If anyone has anymore information about him or the woman who is also related to him please e-mail me at alina.rinaldi@us.army.mil

GavinGuy said...

Wow, Richard M. Johnson is my Great, Great, Great, Great, Great Uncle on my moms side and I didn't even know he was a VP much less all the drama about Julia Chinn. I'm writing a family history paper for school and I'm basing most of my info on a family tree my aunt made a few years ago. Under Richard M. Johnson and Julia Chin there are two boxes, one saying son and the other daughter. Neither has any dates or information. Now at least I have the Daughters' names, but whats up with the son?

Marie McIntyre-Maupin said...

I am also a descendent of Richard Mentor Johnson, and have known it most of my life. I am still very happy that he was brave enough to stand up for his love and his beliefs in a time when that was not very popular. Marie

judalon said...

I wish I was a descendant of Richard and Julia! I fell so in love with them while preparing a US history lesson for my students that I began research for a work of historical fiction. My students are enthralled by the girls Imogene and Adaline - but only as I can imagine them - and I would like to give them more "real" flesh. If any of you actual descendants would be generous enough to share family lore, no matter how seemingly insignificant, I would be more than thrilled. And if you are also working on a book about them, as my husband ( a published author) assures me - the more titles on a book store shelf about the same topic, the better in a reader's mind. Please, please email me, and thank you in advance = and thank you Undercover Black Man for a fantastic blog! judalon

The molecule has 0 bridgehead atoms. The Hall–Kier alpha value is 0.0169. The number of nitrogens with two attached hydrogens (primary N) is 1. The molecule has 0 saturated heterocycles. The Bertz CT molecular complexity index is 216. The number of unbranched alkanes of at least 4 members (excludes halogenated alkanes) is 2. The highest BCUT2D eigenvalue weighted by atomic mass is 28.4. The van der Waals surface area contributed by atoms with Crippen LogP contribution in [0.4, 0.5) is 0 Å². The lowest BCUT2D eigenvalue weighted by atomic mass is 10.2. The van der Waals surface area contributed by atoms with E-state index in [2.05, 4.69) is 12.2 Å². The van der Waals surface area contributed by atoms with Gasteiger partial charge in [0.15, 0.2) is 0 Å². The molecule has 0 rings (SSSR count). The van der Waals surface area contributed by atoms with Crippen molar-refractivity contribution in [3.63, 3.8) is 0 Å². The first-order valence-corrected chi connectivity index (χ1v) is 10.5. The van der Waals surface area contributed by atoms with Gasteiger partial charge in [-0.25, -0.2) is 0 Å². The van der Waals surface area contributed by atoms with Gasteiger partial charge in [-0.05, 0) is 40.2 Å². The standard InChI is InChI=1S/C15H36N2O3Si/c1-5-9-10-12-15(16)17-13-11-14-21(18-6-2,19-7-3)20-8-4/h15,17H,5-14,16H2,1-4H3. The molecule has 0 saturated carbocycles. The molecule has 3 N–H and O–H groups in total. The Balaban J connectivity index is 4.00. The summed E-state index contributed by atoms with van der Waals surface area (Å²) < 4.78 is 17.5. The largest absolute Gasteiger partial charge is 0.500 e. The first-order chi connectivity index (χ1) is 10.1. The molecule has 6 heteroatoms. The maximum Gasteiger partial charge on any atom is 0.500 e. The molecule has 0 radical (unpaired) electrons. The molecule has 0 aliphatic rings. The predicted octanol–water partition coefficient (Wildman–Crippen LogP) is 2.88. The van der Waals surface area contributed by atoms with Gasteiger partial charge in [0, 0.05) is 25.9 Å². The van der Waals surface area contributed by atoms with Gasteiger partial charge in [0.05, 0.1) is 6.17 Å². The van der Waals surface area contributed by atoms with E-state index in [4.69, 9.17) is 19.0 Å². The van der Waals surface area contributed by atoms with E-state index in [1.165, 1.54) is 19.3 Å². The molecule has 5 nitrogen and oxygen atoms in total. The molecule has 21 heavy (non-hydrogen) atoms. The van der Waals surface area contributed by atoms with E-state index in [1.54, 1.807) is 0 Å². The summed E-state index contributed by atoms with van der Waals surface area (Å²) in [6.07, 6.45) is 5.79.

Darien said...